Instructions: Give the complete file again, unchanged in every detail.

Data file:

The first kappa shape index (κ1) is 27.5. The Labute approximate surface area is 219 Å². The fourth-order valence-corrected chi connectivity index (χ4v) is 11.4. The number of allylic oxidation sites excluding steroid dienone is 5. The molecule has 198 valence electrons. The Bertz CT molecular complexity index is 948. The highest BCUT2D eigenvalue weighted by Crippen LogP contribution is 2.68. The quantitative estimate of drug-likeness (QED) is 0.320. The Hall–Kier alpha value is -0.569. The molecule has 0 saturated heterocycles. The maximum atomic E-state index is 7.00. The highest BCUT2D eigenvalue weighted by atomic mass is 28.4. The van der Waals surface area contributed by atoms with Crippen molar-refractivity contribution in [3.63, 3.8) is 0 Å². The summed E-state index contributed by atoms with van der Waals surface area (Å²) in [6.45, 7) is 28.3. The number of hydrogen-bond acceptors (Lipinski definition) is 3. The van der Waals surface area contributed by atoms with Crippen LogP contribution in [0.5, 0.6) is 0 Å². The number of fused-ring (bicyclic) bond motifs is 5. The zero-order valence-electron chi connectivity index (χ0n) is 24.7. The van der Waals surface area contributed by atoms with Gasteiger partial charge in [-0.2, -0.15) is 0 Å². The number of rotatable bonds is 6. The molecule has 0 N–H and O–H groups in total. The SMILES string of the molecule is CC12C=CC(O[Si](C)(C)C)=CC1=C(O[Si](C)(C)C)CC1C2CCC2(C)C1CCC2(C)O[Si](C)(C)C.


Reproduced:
The first kappa shape index (κ1) is 27.5. The Labute approximate surface area is 219 Å². The fourth-order valence-corrected chi connectivity index (χ4v) is 11.4. The number of allylic oxidation sites excluding steroid dienone is 5. The molecule has 198 valence electrons. The Bertz CT molecular complexity index is 948. The highest BCUT2D eigenvalue weighted by Crippen LogP contribution is 2.68. The quantitative estimate of drug-likeness (QED) is 0.320. The Hall–Kier alpha value is -0.569. The molecule has 0 saturated heterocycles. The maximum atomic E-state index is 7.00. The highest BCUT2D eigenvalue weighted by atomic mass is 28.4. The van der Waals surface area contributed by atoms with Crippen molar-refractivity contribution in [3.63, 3.8) is 0 Å². The summed E-state index contributed by atoms with van der Waals surface area (Å²) in [6.45, 7) is 28.3. The number of hydrogen-bond acceptors (Lipinski definition) is 3. The van der Waals surface area contributed by atoms with Crippen LogP contribution in [0.5, 0.6) is 0 Å². The number of fused-ring (bicyclic) bond motifs is 5. The zero-order valence-electron chi connectivity index (χ0n) is 24.7. The van der Waals surface area contributed by atoms with Gasteiger partial charge in [-0.2, -0.15) is 0 Å². The number of rotatable bonds is 6. The molecule has 0 N–H and O–H groups in total. The SMILES string of the molecule is CC12C=CC(O[Si](C)(C)C)=CC1=C(O[Si](C)(C)C)CC1C2CCC2(C)C1CCC2(C)O[Si](C)(C)C.